So – unless you are not done-done-done- you are not done.

Developers are smart people. The moment they are done with the challenging part of the problem- they want to move on to the next challenge. But this doesn’t work well with scrum.

So why is this important in Scrum ? In scrum- when you are done with a story- you don’t come back to the same story in the next iteration
You need to move on.
And the only way to do is to ask- Are you done ? or are you done-done-done ?


Ta da da dum !!!

Just finished reading my first book on Scrum. Boy do I feel better now!!!

We started using Scrum @ work few months ago. Before then I was familiar with Agile Practices but had never used Scrum before . So I did what everyone else did- went along with the flow , read few pages off the wiki picking up things as we go along. That worked for a while, but not for long – it was now time to dive right in.

The title

Scrum and XP from the Trenches

How we do Scrum

How to get the book
I downloaded the free electronic copy from infoQ but if you prefer the traditional style- you can get it from here.

The author

Henrik Kniberg is an Agile coach and based out of Sweden. I think he runs some IT company as well.

You can also check out his blog

The book

Like the title says – it is the author’s view of the Scrum from the trenches. The book is a collection of his experiences over the time as they experimented with Scrum. So it is not about how you should do scrum. It is about how they did scrum.

Each chapter title starts with “How we do…”

The chapters are

How we do product backlogs

How we prepare for sprint planning

How we do sprint planning

How we do communicate sprints

How we do sprint backlogs

How we arrange team rooms

How we do daily scrums

How we do sprint demos

How we do sprint retrospectives

Slack time between sprints

How we do release planning and fixed price contracts

How we combine scrum with XP

How we do testing

How we handle multiple scrum teams

How we handle geographically distributed team

Scrum master checklist

The good.
The whole book is written in first person, with the author narrating his direct experiences with Scrum.  Henrik talks not only about what worked for them but also about what other options you have in doing the same thing , in a different manner. He then also compares the options pointing out why those didn’t work for them.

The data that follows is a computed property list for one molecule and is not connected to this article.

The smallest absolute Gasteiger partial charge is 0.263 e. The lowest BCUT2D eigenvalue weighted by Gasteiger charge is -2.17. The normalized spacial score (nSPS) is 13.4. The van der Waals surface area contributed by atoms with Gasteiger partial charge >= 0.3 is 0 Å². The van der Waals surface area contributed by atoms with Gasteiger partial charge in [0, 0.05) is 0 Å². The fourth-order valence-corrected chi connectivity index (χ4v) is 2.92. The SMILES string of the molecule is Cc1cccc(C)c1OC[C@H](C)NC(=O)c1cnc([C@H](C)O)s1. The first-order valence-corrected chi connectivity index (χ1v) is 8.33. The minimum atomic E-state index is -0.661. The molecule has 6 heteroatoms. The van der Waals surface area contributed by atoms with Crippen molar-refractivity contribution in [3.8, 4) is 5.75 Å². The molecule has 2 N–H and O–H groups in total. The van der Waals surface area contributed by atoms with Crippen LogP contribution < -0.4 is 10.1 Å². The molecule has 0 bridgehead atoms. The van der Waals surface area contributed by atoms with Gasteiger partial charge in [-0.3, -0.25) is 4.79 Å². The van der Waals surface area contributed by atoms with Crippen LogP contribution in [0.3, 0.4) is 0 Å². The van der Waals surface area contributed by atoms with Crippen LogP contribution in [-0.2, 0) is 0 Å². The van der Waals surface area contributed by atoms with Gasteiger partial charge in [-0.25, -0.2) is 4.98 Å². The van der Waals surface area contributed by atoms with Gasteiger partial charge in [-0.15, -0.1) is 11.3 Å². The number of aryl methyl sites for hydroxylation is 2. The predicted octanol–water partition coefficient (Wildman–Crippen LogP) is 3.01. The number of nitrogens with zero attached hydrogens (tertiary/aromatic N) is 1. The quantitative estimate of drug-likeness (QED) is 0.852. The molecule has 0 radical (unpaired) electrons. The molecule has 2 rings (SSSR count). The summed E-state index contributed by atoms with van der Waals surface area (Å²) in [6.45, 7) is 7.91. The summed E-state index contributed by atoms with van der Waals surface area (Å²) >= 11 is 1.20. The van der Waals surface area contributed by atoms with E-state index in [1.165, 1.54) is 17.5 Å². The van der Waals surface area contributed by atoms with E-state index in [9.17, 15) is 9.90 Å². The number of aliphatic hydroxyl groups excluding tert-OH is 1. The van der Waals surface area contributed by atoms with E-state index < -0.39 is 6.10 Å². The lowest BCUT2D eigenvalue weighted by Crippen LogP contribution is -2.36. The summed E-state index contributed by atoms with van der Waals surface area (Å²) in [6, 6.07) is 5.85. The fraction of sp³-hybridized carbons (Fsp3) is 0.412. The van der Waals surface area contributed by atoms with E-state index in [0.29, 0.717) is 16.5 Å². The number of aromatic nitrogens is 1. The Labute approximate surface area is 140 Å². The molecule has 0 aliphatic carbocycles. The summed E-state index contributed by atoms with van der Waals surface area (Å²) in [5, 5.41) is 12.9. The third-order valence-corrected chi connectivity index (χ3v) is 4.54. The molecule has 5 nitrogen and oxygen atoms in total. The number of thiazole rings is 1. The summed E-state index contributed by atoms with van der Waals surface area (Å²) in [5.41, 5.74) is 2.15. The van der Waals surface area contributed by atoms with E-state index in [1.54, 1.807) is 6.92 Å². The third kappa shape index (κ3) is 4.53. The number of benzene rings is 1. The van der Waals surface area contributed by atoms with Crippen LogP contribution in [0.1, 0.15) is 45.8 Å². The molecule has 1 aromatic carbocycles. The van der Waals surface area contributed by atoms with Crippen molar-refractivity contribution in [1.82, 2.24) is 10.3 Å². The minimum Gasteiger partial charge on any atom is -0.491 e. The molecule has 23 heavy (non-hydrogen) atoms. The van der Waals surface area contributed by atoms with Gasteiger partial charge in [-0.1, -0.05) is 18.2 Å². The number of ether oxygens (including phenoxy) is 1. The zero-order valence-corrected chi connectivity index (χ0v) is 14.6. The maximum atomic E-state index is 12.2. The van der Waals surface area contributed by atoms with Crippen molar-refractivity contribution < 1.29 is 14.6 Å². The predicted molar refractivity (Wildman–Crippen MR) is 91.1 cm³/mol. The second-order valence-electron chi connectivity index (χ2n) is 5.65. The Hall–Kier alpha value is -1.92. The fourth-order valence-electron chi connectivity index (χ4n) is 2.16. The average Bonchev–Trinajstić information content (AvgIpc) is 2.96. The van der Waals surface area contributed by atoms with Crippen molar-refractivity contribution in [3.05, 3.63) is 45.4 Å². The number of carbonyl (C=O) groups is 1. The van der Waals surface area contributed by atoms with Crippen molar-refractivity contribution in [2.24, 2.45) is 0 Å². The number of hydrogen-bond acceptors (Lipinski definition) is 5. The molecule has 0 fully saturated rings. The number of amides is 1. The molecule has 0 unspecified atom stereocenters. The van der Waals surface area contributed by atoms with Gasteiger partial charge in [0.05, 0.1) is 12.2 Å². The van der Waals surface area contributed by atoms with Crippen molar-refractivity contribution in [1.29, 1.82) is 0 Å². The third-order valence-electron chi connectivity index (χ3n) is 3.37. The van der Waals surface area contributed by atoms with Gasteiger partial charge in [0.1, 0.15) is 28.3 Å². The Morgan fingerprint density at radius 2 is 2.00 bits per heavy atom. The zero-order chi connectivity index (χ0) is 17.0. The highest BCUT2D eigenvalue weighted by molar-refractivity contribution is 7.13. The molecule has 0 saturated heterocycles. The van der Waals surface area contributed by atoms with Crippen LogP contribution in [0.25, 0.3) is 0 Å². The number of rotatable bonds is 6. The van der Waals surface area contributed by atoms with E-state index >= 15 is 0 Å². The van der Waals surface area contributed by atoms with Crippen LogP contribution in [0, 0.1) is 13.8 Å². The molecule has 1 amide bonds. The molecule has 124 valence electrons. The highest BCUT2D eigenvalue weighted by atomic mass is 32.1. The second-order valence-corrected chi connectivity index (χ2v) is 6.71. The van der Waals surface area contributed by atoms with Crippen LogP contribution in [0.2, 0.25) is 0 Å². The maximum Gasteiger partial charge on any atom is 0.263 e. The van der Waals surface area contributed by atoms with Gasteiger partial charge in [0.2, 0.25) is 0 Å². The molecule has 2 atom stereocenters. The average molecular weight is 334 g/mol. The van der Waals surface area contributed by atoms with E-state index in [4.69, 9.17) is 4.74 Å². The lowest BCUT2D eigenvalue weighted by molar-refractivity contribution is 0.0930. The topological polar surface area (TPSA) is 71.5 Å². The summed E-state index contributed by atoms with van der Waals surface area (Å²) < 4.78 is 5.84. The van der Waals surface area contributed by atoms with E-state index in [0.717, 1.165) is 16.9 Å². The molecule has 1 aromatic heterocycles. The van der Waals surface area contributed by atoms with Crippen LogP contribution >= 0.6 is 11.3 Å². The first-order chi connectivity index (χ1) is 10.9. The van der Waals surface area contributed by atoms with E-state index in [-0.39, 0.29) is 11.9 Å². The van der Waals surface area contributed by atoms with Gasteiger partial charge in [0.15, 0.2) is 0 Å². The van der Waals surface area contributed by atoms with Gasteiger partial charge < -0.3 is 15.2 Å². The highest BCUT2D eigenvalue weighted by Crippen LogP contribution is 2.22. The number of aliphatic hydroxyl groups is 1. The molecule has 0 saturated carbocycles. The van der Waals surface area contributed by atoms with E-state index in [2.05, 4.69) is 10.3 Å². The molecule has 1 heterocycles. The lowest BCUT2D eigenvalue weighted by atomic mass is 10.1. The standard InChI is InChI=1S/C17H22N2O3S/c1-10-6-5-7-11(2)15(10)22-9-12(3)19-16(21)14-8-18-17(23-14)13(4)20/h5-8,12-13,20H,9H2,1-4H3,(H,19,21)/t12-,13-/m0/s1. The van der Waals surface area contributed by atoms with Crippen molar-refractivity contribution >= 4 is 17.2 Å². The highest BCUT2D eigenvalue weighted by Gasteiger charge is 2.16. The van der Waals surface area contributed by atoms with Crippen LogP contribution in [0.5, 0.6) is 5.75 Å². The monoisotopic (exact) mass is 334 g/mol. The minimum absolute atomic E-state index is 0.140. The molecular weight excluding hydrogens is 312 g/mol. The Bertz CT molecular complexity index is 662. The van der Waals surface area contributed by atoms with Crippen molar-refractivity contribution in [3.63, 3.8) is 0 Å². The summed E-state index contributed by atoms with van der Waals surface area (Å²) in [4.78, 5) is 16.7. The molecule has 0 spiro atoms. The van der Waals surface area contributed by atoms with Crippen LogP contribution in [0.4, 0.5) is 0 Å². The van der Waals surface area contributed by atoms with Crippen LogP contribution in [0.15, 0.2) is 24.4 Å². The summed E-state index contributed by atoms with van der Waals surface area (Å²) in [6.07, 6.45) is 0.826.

It is an excellent reminder that all projects are different and so is the context for those projects. There can be no single good answer for all situations. You have to find your own unique way of handling things.

The best part of this book is- it is full of practical advice- you can start using what you learn immediately!!!

It is also a very thin book- you can probably finish this in couple of hours.

The not so good

The one thing I was most curious about Scrum was, how does the testing happen in a sprint. How do we churn out a shippable product at the end of the sprint.  But I didn’t get a very good picture of that. Or maybe I didn’t get to read what I was hoping to read- But then it was the Author’s view point – not the way it has to be.

Secondly, there wasn’t much on XP, – just one chapter . So that was a disappointment. The title led me to believe the book would be evenly distributed between Scrum and XP- but it was not

Do I recommend this book?

Yes. Specially if you are new to Scrum like I am . This was exactly what I needed to get introduced to Scrum. I am now ready for more heavy reading now.

However, if you have been using Scrum already, you will learn lot lesser new things than I did. But nevertheless it will still be interesting to read the narrative and learn how the author and his team practiced scrum.